Just go to your agent and tell him that the other person will be driving your car, either regularly or occassionally. If it is a member of your household (including live-in boy/girlfriend), they should be listed if they are a lisenced driver, regardless of whether or not they ever drive the car. And, yes, if they are on the policy, their driving and accident record will affect your rates.
On whose life, policy is purchased, he/she is called 'Life Assured', whereas the former is called the 'Proposer' in a life insurance policy.
A person may need cover for a single day if they have borrowed a car from someone whose own insurance policy does not cover this. Similarly, it could be taken out by someone who has lent a car to someone else.
The property owner is responsible for injuries on their own property.
the persons who car you were driving
NO, liability covers damage you do to someone else's property. Comprehensive insurance covers damage to your vehicle by someone else. If you have no comprehensive, then you will need to look to their insurance for recovery of damages.
Your own liability insurance will never pay for the damage to your property or for your medical expenses. Your collision insurance pays for damage to your property, if it is your fault. Your Uninsured Motorist Insurance or Underinsured Motorist Insurance pays for damage to your property if caused by someone else who is uninsured or under-insured. Your liability insurance will pay for the damage to someone else's property or for someone else's medical expenses, if it is your fault. Someone else's liability insurance will pay for the damage to your property or for your medical expenses, if it is their fault.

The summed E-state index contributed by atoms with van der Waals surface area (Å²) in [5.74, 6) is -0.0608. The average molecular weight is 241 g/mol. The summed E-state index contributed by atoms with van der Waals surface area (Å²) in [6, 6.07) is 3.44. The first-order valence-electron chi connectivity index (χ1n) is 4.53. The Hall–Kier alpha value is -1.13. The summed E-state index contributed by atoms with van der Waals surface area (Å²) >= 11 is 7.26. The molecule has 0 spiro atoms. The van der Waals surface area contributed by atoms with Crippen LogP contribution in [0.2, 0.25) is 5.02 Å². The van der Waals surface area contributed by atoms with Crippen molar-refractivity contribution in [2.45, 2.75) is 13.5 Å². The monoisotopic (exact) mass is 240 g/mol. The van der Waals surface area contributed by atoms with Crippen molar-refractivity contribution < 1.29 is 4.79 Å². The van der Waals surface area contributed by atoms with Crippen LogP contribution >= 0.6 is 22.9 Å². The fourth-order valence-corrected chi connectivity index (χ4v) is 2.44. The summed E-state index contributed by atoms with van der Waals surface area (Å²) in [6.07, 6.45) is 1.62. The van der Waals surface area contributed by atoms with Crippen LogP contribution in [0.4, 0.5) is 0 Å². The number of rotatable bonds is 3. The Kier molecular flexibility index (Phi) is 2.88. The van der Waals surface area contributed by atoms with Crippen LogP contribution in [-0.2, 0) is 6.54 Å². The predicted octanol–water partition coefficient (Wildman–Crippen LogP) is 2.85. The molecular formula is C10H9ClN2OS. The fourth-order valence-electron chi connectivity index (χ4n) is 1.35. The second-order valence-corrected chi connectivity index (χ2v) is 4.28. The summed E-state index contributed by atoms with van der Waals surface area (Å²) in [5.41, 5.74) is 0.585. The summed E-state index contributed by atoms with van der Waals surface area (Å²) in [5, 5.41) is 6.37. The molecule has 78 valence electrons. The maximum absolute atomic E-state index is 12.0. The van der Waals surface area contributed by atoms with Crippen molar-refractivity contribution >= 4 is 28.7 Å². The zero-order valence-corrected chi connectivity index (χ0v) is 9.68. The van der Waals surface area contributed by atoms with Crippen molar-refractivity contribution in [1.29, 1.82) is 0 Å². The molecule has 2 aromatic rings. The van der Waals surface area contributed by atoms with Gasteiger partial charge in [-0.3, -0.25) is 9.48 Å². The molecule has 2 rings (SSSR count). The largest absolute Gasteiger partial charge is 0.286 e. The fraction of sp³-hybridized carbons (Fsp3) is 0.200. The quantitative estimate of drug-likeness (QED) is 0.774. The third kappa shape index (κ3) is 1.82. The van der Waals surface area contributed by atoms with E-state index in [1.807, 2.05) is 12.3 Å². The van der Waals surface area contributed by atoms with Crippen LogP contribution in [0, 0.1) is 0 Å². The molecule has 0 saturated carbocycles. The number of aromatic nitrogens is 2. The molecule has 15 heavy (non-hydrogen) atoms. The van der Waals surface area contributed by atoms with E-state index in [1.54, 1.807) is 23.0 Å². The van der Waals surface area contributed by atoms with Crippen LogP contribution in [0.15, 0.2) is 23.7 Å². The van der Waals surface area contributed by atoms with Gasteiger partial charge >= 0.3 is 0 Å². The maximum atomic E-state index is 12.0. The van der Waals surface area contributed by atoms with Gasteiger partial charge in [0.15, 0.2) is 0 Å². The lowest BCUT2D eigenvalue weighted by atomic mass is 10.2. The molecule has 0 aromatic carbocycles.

You can sell your real property if there is a conveyance title in someone else's name, but the money will not legally be yours. The money will belong to the person who has the title.
To give you a basic answer, the insurance company will only insure a vehicle if the listed owner is on the policy. Mark
yes, in Minnesota you can